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Cool Careers :: Dolphin Trainer

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Imagine getting paid to work with one of the world’s most gentle and intelligent creatures. Dolphin training can be a rewarding career. But it’s also hard work, both physically and mentally.


Dolphin Trainer’s Responsibilities

Dolphin trainers are responsible for many things: keeping the dolphins (and sometimes other animals like whales, seals, etc) as well as their environment clean and healthy, feeding them, cleaning their aquatic environment, and providing medical attention. But those are just the basic survival needs. Trainer’s also enrich the dolphins’ lives by providing entertainment and stimulation. And most importantly, they teach them different behaviors.


Types of Dolphin Training Facilities

Every facility will having different education and experience-based requirements. But in every case, the more you have, the better. Facilities that provide marine shows for the public require dolphin trainers who are strong and confident public speakers. Other behind-the-scenes types of facilities that focus on research will require more post-secondary education. Rehabilitation centers—places where dolphins are rescued, nursed back to health and released into the wild—require experience in medicine.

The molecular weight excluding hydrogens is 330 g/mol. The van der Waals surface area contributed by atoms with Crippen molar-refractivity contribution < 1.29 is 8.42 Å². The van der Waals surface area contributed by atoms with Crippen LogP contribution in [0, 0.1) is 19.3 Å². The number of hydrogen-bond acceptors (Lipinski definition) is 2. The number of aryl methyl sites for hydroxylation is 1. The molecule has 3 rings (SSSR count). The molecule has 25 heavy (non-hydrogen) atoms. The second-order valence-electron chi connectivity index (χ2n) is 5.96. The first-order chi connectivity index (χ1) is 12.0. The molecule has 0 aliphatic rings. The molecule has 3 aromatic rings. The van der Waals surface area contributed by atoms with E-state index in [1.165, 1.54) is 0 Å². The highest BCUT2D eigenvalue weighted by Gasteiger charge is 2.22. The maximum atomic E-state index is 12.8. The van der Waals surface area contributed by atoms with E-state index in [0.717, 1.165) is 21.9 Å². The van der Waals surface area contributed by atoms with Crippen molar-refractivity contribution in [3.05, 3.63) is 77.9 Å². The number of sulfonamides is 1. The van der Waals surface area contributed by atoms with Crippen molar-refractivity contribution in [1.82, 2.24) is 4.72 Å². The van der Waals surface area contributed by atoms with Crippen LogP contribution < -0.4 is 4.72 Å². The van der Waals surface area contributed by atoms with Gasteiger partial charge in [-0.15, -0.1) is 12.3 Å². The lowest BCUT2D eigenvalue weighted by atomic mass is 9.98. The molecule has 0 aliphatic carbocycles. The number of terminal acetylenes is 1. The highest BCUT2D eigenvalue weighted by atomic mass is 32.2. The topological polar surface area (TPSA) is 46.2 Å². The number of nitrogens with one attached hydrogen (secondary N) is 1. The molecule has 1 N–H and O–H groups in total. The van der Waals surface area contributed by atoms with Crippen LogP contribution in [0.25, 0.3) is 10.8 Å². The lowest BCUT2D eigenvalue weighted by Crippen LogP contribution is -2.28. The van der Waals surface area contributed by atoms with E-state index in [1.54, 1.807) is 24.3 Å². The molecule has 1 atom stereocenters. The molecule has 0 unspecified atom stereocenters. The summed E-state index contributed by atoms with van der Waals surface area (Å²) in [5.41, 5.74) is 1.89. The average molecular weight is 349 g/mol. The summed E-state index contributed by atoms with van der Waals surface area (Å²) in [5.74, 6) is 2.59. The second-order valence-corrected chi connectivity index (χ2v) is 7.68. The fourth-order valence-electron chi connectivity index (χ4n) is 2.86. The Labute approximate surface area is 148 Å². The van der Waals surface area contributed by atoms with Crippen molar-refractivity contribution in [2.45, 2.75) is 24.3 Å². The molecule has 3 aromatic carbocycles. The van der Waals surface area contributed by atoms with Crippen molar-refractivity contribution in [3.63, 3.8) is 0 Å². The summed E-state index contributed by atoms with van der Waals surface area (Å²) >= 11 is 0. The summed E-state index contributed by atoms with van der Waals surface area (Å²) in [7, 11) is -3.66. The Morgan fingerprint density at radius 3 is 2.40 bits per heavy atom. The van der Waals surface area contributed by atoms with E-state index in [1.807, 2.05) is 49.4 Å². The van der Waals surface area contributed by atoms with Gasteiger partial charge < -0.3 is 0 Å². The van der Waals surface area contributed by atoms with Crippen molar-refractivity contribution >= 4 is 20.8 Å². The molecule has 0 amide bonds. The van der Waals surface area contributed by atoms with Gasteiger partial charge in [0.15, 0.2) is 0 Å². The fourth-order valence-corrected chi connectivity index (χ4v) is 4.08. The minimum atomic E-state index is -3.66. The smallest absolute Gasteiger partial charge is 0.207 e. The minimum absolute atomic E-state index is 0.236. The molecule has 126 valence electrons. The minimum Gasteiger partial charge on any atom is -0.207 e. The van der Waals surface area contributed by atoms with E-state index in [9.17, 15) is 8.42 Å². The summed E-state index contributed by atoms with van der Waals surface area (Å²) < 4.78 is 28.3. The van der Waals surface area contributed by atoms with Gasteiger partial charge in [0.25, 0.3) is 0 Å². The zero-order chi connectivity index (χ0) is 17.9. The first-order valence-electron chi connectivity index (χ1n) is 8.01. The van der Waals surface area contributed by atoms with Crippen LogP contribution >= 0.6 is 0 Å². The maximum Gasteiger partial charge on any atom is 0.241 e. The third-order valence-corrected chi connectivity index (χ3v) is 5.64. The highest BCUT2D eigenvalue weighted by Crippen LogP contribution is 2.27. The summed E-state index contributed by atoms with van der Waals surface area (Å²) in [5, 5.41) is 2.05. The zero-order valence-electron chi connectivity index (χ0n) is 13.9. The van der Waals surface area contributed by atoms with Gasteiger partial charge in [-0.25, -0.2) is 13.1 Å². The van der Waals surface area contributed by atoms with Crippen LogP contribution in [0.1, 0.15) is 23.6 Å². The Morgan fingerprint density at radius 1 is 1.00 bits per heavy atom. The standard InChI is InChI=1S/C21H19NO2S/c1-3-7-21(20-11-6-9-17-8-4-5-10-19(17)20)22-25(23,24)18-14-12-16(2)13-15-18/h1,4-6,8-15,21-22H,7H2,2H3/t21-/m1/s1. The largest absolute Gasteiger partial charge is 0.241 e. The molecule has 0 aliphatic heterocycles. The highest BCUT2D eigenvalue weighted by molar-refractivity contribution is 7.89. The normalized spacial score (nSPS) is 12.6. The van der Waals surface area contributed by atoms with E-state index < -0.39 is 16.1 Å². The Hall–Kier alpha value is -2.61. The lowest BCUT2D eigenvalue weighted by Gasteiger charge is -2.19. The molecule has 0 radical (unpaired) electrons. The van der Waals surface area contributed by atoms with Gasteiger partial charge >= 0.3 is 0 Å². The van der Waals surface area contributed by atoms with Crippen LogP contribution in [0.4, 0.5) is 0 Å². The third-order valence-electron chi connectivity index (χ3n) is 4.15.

Education Needed to Become a Dolphin Trainer

If you’re planning to pursue dolphin training, you can start in high school. Take courses in biology, psychology and, if you can, animal behavior studies. You’ll also need other science courses like chemistry if you’re pursuing the veterinary side of dolphin training. Some entry-level positions will only require a high school diploma, so having volunteer experience working with animals would put your resume ahead of the pack. But your best bet is to have a Bachelor’s degree in biology or a program specific to marine animal training.


On the Job

A dolphin trainer’s job may not seem glamorous at first. It can take years to gain the skills and experience needed to work independently with animals. So what do you do in the mean time? Clean, prepare food, interact with the public, etc. All things take time. Especially studying behaviors and gaining the animals’ trust.


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